01:38 Amy Andrews McMaster: Hey, Darren. How are you today?

01:40 DB: Good. It's good to see you. I wanted to really have you on the podcast for a couple of reasons. One is, right now massage therapists and the profession, they're really struggling right now because of stay-at-home orders. Or if they are beginning to practice again, as restrictions are lifted, and some are a little lost in just who they are, their self-identity right now, and what it means to practice. And some are facing uncertainty because they've lost clientele for months now. They haven't been able to practice. And as those restrictions are lifted, they're also struggling with, "How do I practice again?" And a wary public who is, potentially a little nervous of getting massaged. And I wanted to connect because of your background, but also, helping them get a better grasp of themselves, and braving the unknown and uncertainty right now, and also treating others a little bit better. Those are things, I felt like they needed a really healthy dose of self-care, and some leading skills, where it was appropriate right now. And that's where you come in, my friend. That's enough talk from me. You've got this incredible background and experience. I've been privy and worked through your training with Brené Brown, and the Dare to Lead education. Can you tell, for the uninitiated, for those who do not know who Brené Brown is, can you tell us a little bit about who that is and her work?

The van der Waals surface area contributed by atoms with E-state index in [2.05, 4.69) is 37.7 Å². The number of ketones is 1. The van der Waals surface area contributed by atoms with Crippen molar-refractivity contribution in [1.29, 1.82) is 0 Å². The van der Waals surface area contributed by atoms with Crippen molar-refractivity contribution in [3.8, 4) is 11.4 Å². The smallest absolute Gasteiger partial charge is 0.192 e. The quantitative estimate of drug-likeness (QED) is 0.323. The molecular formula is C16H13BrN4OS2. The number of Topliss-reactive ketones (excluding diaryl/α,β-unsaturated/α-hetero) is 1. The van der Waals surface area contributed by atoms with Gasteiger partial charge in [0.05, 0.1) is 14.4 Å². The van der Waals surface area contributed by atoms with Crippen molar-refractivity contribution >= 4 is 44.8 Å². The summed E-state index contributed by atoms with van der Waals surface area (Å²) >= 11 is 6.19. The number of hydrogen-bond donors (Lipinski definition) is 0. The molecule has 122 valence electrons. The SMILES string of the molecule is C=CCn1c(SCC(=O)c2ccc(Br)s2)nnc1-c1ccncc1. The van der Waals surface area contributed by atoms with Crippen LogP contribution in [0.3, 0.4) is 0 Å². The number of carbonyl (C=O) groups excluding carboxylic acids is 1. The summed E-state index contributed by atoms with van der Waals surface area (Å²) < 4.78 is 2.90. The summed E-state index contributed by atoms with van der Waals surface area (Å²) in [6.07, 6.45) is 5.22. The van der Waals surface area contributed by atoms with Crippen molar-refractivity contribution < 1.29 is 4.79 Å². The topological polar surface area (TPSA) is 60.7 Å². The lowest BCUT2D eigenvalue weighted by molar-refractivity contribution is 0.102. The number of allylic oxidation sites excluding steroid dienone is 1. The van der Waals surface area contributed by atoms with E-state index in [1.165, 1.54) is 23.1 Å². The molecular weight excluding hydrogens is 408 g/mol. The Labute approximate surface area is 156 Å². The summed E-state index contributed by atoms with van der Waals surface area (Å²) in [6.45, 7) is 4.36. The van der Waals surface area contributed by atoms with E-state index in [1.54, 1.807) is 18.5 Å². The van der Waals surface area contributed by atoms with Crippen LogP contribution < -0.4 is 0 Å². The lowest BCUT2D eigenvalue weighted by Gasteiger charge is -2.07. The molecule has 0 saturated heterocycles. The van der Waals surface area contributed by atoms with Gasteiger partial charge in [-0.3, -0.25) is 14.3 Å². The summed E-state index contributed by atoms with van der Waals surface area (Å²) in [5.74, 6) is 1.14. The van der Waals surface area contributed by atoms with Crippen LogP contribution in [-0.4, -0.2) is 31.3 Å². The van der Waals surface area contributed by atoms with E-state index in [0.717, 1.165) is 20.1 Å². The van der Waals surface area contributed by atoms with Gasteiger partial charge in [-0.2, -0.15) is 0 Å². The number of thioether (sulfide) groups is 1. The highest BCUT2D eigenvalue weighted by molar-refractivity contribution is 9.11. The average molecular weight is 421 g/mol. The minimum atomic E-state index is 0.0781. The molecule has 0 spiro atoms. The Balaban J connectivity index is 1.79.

03:12 AM: You bet, yeah. Well first off, let me just say that my heart goes out to the massage therapist community. I have several friends that are affected in this community, and it's not easy, and I have... My heart is with you. So, a little bit about Brené, for those who haven't heard this name before. Brené is a research professor at the University of Houston, where she holds, okay, wait for it, this is a mouthful here, the Huffington Foundation-Brené Brown Endowed Chair at The Graduate College of Social Work. She has spent the last two decades studying courage, vulnerability, shame, empathy, and most recently completed a seven-year study on courageous leadership. She is the author of five New York Times bestsellers, and I'm not gonna list them here. You can go Google those if you wanna find out more about her bestsellers.